By DANA OSBORN
“I just think there is a complete lack of hope for people; they’re like, ‘well there’s no employment, so to go to school and get an education there is no guarantee you’re going to get a job anyway’.”
In the aftermath of the local elections, Cathy Gush, the literacy manager at the Lebone Centre, shared her thoughts on the issues in Ward 4 and what she hopes will change in the future.
She believes that the new Ward Councillors need to work with NGO’s and prioritise services for children.
When asked about the difficulties faced in the community, Gush took a deep breath in and said, “Sho, where to start?”
“This is an area that is hard-hit by unemployment and all the accompanying socio-economic ills… alcohol is a big issue, substance abuse is a big issue, as is Fetal Alcohol Syndrome. That’s one of the things we are working on, through an awareness programme on its devastating effects because it’s 100% preventable and 100% irreversible,” Gush said. “And with that comes child neglect and child abuse.”
Gush spoke about the state of education in the community. “School attendance has also been terrible, especially now with COVID, there have been huge dropout rates in Wards 3 and 4. Many schools also don’t have enough room to space these kids out, so they’re still platooning, which means they only go to school every second day.
“The effects are going to be pretty devastating because they already live in difficult conditions where sometimes there isn’t a lot of home or parental support, and now they’re not even coming to school.”
“Also, the no-fee paying schools are dependent on the Department of Education, who cut their budget to the bone. So, they do what they can, but it’s very difficult. So, that’s also what these children face,” Gush added.
“Because there is no employment, creating hope is a big issue. You know, I see these young guys who live up the road from our Centre, I see them sitting out on the veranda all day, and I think, how awful is that, to wake up in the morning, and you have no reason to get up? You have nowhere to go? Nothing to do. It’s no wonder people indulge in substances. We need to change that through education and employment programs.”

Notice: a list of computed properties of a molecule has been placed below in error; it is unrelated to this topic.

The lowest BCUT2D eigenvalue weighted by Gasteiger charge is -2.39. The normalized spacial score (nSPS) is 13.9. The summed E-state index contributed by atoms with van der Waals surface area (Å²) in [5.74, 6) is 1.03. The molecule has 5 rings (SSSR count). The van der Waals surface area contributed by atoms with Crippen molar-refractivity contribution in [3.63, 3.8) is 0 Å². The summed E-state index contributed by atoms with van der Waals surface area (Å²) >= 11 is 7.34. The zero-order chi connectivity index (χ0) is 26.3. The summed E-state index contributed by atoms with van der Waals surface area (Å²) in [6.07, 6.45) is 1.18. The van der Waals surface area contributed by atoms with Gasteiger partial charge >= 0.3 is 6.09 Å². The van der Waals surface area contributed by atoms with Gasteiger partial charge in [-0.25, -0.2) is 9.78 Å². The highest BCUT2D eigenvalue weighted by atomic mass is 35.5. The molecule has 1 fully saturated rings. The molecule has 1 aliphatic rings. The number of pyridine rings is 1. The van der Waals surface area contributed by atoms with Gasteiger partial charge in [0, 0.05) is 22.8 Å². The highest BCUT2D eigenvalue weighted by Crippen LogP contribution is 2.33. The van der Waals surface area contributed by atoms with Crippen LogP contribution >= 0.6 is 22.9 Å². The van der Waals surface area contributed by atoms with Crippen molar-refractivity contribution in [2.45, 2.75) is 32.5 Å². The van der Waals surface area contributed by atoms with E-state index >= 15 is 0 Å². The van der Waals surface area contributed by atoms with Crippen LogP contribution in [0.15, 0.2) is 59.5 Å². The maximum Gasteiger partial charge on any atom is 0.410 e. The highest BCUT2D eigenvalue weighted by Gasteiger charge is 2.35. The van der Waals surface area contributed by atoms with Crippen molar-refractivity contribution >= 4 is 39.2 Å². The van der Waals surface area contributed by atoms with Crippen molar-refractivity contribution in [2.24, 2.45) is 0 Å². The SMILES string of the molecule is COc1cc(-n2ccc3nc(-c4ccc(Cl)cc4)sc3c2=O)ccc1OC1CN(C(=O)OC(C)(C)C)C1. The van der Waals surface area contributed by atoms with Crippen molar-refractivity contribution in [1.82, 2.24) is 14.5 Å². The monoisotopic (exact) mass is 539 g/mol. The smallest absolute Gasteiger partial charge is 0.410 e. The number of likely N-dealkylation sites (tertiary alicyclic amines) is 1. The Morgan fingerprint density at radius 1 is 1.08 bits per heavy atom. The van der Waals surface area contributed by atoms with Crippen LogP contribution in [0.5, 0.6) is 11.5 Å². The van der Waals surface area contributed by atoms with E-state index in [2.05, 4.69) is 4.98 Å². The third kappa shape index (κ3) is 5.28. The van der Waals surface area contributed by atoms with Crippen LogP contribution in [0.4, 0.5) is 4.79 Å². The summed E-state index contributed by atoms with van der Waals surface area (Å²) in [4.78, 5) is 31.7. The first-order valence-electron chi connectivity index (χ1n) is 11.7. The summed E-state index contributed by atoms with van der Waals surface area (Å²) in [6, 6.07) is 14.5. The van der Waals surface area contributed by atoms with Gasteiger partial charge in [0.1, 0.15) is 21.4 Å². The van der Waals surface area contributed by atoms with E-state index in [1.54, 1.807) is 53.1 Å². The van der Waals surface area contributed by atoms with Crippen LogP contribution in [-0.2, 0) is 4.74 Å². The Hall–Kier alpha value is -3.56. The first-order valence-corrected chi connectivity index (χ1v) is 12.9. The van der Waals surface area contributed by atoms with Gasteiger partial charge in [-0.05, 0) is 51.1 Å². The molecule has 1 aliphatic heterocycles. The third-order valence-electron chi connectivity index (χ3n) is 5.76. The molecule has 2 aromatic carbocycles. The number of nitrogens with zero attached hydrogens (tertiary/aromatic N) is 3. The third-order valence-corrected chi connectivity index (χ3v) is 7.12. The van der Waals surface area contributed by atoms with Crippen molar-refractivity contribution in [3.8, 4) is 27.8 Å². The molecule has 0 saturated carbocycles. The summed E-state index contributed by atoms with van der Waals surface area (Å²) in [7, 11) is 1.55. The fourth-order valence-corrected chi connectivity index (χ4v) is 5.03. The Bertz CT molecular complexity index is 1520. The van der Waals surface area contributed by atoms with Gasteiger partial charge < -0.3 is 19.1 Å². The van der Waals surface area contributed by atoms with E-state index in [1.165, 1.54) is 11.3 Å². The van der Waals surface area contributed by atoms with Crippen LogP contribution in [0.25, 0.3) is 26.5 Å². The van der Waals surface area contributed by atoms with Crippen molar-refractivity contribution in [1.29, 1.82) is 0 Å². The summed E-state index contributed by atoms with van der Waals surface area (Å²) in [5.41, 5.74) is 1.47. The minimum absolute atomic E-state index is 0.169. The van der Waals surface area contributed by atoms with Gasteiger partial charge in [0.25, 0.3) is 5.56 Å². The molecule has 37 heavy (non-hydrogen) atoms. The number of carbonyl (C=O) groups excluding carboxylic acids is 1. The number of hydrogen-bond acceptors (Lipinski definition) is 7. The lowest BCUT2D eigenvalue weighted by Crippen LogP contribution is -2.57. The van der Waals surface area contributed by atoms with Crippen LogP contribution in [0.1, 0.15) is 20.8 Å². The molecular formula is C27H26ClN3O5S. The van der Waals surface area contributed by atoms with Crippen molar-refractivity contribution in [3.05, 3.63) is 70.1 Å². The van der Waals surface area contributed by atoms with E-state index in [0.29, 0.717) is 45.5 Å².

When asked about the local elections, Gush said, “Whoever takes on the ward must work with the municipality to regulate these educational conditions; I don’t think enough of this is happening. Infrastructural stuff is important, but they also must seriously look at what is provided for children. Like the Library, is it functioning, is it doing outreach, has it got internet? The Community Library could be a thriving centre of education if it were properly managed.”
“Also, you don’t want to be Draconian, but it is compulsory by law to send your kids to school until the age of 16, so that needs to be policed. Otherwise, it’s a general malaise, so, make sure standards are met, make sure kids are either in ECD centres or schools and make sure they are properly functioning.”
Gush explained that ward councillors need to be collaborating with the community and NGOs to find out what the issues are in that area and stimulate growth where it is required, especially for children.
Gush said that the current Ward 4 councillor wasn’t very involved in the community to her knowledge. She said, “We only saw him once or twice when we asked him to sign a letter of support for an application or something.”
Gush said, “I think it’s not because parents don’t want to support their children in a lot of cases; it’s that they don’t know how to and don’t have the resources. We do what we can with what we’ve got, but funding is a big issue. Our aftercare programme is under threat, and it’s ridiculous that something as essential as that is not prioritised.”
“What is essential if you’re going to be the councillor for a ward is to build relationships and get to know your ward. You can’t sit across town and not know what is going on; the only way to do it is to spend time in a place. There is no substitute for that.”
About the Lebone Centre
The Lebone Centre began in 2005 as a Kingswood College initiative. In the 16 years since, the project has grown into an independent NGO, registered as the Integrated Community Development (ICPD) Trust. The focus of the Lebone Centre is to provide educational support to children, ages 0–9, and their families. The Lebone Centre currently has a range of programmes on the go, which help children reach the appropriate level of development by the time they reach the Intermediate Phase of schooling.
For children aged 0-5 years old, the Early Childhood Development Programme includes the #EveryBabyMatters initiate, which focuses on the first 1000 days. This involves awareness-raising at clinics and home visits to help mothers and their babies with early stimulation.
On-site at the Lebone Centre is the Little Red Dragon Multilingual Preschool which embraces a ‘learning through play’ principle for children aged 3-5. In addition, the Lebone Centre hold regular storytelling and reading sessions within the community, especially for children who are not attending preschool.
The Foundation Phase Programme for 6–9-year-olds includes support for Grade R learners and teachers, off-site Classroom Libraries and Provisions of books and literacy resources (as part of “Project 2020”). In addition, the Centre provides the Aftercare & Enrichment (ACE) programme, which provides a nutritious meal and literacy, numeracy, and psycho-social support for children in vulnerable situations.